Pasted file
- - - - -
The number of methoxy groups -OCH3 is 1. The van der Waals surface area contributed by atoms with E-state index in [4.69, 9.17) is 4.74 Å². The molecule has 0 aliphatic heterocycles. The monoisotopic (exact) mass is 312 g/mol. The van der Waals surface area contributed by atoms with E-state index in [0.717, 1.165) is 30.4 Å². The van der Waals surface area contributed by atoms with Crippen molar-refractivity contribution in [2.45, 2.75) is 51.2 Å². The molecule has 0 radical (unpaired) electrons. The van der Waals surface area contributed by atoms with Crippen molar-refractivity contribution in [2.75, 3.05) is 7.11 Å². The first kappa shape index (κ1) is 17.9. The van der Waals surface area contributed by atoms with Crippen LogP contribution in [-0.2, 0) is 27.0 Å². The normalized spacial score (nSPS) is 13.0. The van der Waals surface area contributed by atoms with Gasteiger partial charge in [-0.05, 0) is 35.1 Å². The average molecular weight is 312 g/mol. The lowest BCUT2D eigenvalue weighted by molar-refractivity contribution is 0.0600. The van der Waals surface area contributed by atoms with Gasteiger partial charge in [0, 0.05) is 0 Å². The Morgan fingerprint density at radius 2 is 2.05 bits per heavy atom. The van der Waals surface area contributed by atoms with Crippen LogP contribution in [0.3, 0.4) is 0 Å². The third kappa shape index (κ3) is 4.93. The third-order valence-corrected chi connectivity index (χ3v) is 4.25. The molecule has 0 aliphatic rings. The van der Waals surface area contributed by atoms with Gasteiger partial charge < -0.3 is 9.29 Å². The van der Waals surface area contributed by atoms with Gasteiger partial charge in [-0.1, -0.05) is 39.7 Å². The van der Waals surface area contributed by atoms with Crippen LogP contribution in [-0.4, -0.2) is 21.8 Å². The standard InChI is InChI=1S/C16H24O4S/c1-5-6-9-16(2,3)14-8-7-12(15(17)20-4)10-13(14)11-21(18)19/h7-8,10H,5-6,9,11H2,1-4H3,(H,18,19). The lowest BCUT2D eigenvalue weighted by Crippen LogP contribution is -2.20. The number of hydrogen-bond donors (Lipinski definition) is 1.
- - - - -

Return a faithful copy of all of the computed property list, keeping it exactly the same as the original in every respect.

The number of methoxy groups -OCH3 is 1. The van der Waals surface area contributed by atoms with E-state index in [4.69, 9.17) is 4.74 Å². The molecule has 0 aliphatic heterocycles. The monoisotopic (exact) mass is 312 g/mol. The van der Waals surface area contributed by atoms with E-state index in [0.717, 1.165) is 30.4 Å². The van der Waals surface area contributed by atoms with Crippen molar-refractivity contribution in [2.45, 2.75) is 51.2 Å². The molecule has 0 radical (unpaired) electrons. The van der Waals surface area contributed by atoms with Crippen molar-refractivity contribution in [2.75, 3.05) is 7.11 Å². The first kappa shape index (κ1) is 17.9. The van der Waals surface area contributed by atoms with Crippen LogP contribution in [-0.2, 0) is 27.0 Å². The normalized spacial score (nSPS) is 13.0. The van der Waals surface area contributed by atoms with Gasteiger partial charge in [-0.05, 0) is 35.1 Å². The average molecular weight is 312 g/mol. The lowest BCUT2D eigenvalue weighted by molar-refractivity contribution is 0.0600. The van der Waals surface area contributed by atoms with Gasteiger partial charge in [0, 0.05) is 0 Å². The Morgan fingerprint density at radius 2 is 2.05 bits per heavy atom. The van der Waals surface area contributed by atoms with Crippen LogP contribution in [0.3, 0.4) is 0 Å². The third kappa shape index (κ3) is 4.93. The third-order valence-corrected chi connectivity index (χ3v) is 4.25. The molecule has 0 aliphatic rings. The van der Waals surface area contributed by atoms with Gasteiger partial charge < -0.3 is 9.29 Å². The van der Waals surface area contributed by atoms with Gasteiger partial charge in [-0.1, -0.05) is 39.7 Å². The van der Waals surface area contributed by atoms with Crippen LogP contribution in [-0.4, -0.2) is 21.8 Å². The standard InChI is InChI=1S/C16H24O4S/c1-5-6-9-16(2,3)14-8-7-12(15(17)20-4)10-13(14)11-21(18)19/h7-8,10H,5-6,9,11H2,1-4H3,(H,18,19). The lowest BCUT2D eigenvalue weighted by Crippen LogP contribution is -2.20. The number of hydrogen-bond donors (Lipinski definition) is 1.